Reading the Tea Leaves

So what do the election results mean for transportation here in the region? Here are a few guesses/questions:

Nationally, Oregon will now have two strong majority voices on the House Transporation Committee (with DeFazio probably the vice-chair), which should be a great position for earmarks. Will a Democratic House mean more emphasis on alternative modes? The Republican House was already at odds with the White House on transportation issues, the new House won’t feel the same need to exercise restraint in their disagreement with the President.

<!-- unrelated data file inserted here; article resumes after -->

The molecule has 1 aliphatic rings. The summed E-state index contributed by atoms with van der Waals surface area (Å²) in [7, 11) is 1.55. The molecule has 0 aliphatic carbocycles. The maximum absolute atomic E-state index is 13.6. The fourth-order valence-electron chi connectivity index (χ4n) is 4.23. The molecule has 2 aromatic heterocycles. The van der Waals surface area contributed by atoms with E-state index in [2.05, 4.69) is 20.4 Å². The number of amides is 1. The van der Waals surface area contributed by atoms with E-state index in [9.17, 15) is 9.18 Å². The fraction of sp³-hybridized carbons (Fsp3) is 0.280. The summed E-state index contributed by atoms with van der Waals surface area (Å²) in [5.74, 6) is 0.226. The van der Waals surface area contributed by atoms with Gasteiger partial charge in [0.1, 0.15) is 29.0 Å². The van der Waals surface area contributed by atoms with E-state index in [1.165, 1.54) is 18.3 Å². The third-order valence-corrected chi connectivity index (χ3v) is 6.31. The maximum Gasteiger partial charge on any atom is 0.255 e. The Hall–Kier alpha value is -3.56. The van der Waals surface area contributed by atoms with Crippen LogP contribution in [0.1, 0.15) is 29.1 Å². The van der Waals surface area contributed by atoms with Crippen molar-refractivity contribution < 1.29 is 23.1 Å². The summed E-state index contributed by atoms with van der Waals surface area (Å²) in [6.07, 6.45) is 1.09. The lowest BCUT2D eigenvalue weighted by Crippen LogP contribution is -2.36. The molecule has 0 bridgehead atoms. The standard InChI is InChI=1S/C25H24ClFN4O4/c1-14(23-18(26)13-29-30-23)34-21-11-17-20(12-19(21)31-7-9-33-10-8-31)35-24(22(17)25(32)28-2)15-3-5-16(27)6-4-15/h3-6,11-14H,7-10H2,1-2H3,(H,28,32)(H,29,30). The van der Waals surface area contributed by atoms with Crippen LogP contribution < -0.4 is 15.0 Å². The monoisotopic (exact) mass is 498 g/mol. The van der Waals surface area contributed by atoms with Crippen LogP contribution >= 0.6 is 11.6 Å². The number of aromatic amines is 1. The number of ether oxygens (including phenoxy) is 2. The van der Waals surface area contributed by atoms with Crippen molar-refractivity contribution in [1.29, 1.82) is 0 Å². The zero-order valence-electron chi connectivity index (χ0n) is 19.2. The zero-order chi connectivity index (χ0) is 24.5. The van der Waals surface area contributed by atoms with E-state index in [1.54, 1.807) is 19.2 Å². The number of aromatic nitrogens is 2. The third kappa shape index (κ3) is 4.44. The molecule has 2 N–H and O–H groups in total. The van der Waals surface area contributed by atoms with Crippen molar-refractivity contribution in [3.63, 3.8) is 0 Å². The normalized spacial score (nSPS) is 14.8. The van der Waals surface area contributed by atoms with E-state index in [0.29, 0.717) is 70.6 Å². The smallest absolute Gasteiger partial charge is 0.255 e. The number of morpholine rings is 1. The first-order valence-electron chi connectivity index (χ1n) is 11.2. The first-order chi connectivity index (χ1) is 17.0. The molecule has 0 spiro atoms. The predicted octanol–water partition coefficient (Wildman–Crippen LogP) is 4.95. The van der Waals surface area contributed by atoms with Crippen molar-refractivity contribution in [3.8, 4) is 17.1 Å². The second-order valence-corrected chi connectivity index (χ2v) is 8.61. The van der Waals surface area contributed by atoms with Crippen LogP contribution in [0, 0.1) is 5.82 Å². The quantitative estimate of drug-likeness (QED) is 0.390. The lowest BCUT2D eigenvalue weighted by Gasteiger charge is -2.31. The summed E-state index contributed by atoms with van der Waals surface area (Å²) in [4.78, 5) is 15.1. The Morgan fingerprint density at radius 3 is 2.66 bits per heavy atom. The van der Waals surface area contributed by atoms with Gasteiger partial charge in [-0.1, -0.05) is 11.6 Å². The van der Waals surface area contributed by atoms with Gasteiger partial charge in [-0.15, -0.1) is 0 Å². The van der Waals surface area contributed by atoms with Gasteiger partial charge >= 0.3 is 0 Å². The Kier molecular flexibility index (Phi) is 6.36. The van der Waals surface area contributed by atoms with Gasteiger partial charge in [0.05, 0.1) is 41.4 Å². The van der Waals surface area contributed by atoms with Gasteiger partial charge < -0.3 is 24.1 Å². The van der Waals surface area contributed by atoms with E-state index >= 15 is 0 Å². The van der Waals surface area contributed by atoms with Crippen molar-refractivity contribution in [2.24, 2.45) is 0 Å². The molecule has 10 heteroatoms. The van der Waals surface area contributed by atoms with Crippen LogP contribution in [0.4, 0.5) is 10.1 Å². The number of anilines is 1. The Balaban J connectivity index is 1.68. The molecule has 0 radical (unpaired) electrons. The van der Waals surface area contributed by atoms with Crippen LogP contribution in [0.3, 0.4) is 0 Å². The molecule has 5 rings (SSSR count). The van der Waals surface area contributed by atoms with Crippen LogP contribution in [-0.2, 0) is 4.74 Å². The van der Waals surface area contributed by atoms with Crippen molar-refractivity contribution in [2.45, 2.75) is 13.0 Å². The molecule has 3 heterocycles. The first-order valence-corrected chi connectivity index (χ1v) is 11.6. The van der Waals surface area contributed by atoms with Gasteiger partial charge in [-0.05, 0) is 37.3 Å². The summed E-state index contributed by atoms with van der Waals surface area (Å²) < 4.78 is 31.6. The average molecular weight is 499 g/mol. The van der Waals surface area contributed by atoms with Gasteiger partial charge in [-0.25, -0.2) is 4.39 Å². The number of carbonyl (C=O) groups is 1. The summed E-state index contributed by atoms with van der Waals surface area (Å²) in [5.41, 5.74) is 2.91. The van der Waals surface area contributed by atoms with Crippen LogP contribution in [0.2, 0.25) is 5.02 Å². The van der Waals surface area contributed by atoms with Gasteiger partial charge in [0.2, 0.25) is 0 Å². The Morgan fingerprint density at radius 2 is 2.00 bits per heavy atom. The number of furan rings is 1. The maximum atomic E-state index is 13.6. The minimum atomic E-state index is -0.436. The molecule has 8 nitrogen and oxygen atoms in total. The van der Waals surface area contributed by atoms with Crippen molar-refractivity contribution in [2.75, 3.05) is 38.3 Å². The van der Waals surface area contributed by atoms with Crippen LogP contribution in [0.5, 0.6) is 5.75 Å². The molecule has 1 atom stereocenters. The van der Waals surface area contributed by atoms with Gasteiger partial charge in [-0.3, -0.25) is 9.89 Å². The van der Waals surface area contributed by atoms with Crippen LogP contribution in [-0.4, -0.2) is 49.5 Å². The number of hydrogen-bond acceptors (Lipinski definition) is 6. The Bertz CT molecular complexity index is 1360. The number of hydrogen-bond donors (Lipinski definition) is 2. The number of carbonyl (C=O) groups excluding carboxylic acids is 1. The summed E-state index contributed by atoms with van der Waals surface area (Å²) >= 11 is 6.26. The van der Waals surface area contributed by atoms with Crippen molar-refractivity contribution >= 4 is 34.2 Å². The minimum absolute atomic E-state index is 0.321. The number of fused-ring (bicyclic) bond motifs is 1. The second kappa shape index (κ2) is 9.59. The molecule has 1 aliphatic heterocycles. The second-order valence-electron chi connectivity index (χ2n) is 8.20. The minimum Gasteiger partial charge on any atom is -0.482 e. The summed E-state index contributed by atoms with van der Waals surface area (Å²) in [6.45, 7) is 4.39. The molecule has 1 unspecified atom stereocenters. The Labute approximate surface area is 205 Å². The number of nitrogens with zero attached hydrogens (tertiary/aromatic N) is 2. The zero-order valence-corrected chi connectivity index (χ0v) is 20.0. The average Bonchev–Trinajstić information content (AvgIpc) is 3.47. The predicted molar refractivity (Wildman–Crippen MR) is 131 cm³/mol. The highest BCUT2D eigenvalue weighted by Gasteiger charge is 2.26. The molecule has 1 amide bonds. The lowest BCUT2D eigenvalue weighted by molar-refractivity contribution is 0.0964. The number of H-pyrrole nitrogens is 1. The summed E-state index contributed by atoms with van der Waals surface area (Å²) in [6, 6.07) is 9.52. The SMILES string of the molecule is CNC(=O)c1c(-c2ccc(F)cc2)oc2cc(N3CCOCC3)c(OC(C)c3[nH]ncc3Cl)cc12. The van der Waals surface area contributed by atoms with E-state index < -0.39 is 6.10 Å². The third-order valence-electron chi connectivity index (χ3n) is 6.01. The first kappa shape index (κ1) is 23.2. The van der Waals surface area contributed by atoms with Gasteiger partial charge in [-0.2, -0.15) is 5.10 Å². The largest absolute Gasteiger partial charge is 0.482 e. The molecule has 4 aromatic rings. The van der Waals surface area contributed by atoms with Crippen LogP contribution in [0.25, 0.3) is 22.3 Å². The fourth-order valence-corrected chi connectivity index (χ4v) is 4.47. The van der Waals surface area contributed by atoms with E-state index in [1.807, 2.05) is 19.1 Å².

At the state level, does Democratic control mean more programs like Connect Oregon? Hard to say.

Locally, will the strong positive response to Measure 26-80 and the election of Kathryn Harrington, who is reasonably in alignment with the current Council (compared to her opponent who essentially ran against Metro), give the Metro Council some confidence to keep moving a progressive transportation agenda forward? It’s also likely that at the JPACT table Clackamas County’s voice will change an octave or so as the County Commission will have a majority of two progressive women.

Interesting times. What do you think?

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